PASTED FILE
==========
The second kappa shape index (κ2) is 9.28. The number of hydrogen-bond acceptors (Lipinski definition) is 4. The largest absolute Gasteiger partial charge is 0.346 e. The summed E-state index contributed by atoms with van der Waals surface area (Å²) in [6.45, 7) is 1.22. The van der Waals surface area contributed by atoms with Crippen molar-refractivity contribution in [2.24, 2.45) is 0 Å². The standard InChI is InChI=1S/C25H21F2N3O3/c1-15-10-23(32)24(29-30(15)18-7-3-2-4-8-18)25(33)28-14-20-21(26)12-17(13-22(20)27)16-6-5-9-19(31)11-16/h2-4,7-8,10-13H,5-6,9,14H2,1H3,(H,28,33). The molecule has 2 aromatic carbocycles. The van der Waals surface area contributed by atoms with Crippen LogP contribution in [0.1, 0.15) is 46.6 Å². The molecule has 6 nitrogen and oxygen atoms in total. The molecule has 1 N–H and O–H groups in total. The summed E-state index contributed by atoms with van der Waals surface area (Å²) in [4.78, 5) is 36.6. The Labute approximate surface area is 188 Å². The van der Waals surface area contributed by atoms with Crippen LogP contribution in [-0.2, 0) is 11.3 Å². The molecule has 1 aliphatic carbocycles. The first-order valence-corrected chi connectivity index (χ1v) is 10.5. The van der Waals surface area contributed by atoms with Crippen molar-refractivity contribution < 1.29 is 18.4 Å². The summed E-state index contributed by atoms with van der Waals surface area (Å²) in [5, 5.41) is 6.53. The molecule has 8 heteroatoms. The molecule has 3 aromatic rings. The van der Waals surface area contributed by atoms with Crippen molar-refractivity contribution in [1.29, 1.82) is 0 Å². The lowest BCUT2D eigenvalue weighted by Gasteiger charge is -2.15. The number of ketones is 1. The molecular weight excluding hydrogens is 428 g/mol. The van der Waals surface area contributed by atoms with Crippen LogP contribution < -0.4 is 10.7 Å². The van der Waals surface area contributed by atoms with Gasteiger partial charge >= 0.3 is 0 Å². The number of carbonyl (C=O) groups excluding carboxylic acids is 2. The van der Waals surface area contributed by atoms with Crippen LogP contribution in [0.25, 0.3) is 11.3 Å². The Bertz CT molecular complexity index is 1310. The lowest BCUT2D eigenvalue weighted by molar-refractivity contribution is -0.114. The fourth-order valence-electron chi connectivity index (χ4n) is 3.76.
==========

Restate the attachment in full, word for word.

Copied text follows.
The second kappa shape index (κ2) is 9.28. The number of hydrogen-bond acceptors (Lipinski definition) is 4. The largest absolute Gasteiger partial charge is 0.346 e. The summed E-state index contributed by atoms with van der Waals surface area (Å²) in [6.45, 7) is 1.22. The van der Waals surface area contributed by atoms with Crippen molar-refractivity contribution in [2.24, 2.45) is 0 Å². The standard InChI is InChI=1S/C25H21F2N3O3/c1-15-10-23(32)24(29-30(15)18-7-3-2-4-8-18)25(33)28-14-20-21(26)12-17(13-22(20)27)16-6-5-9-19(31)11-16/h2-4,7-8,10-13H,5-6,9,14H2,1H3,(H,28,33). The molecule has 2 aromatic carbocycles. The van der Waals surface area contributed by atoms with Crippen LogP contribution in [0.1, 0.15) is 46.6 Å². The molecule has 6 nitrogen and oxygen atoms in total. The molecule has 1 N–H and O–H groups in total. The summed E-state index contributed by atoms with van der Waals surface area (Å²) in [4.78, 5) is 36.6. The Labute approximate surface area is 188 Å². The van der Waals surface area contributed by atoms with Crippen LogP contribution in [-0.2, 0) is 11.3 Å². The molecule has 1 aliphatic carbocycles. The first-order valence-corrected chi connectivity index (χ1v) is 10.5. The van der Waals surface area contributed by atoms with Crippen molar-refractivity contribution < 1.29 is 18.4 Å². The summed E-state index contributed by atoms with van der Waals surface area (Å²) in [5, 5.41) is 6.53. The molecule has 8 heteroatoms. The molecule has 3 aromatic rings. The van der Waals surface area contributed by atoms with Crippen molar-refractivity contribution in [1.29, 1.82) is 0 Å². The lowest BCUT2D eigenvalue weighted by Gasteiger charge is -2.15. The number of ketones is 1. The molecular weight excluding hydrogens is 428 g/mol. The van der Waals surface area contributed by atoms with Crippen LogP contribution < -0.4 is 10.7 Å². The van der Waals surface area contributed by atoms with Gasteiger partial charge >= 0.3 is 0 Å². The number of carbonyl (C=O) groups excluding carboxylic acids is 2. The van der Waals surface area contributed by atoms with Crippen LogP contribution in [0.25, 0.3) is 11.3 Å². The Bertz CT molecular complexity index is 1310. The lowest BCUT2D eigenvalue weighted by molar-refractivity contribution is -0.114. The fourth-order valence-electron chi connectivity index (χ4n) is 3.76.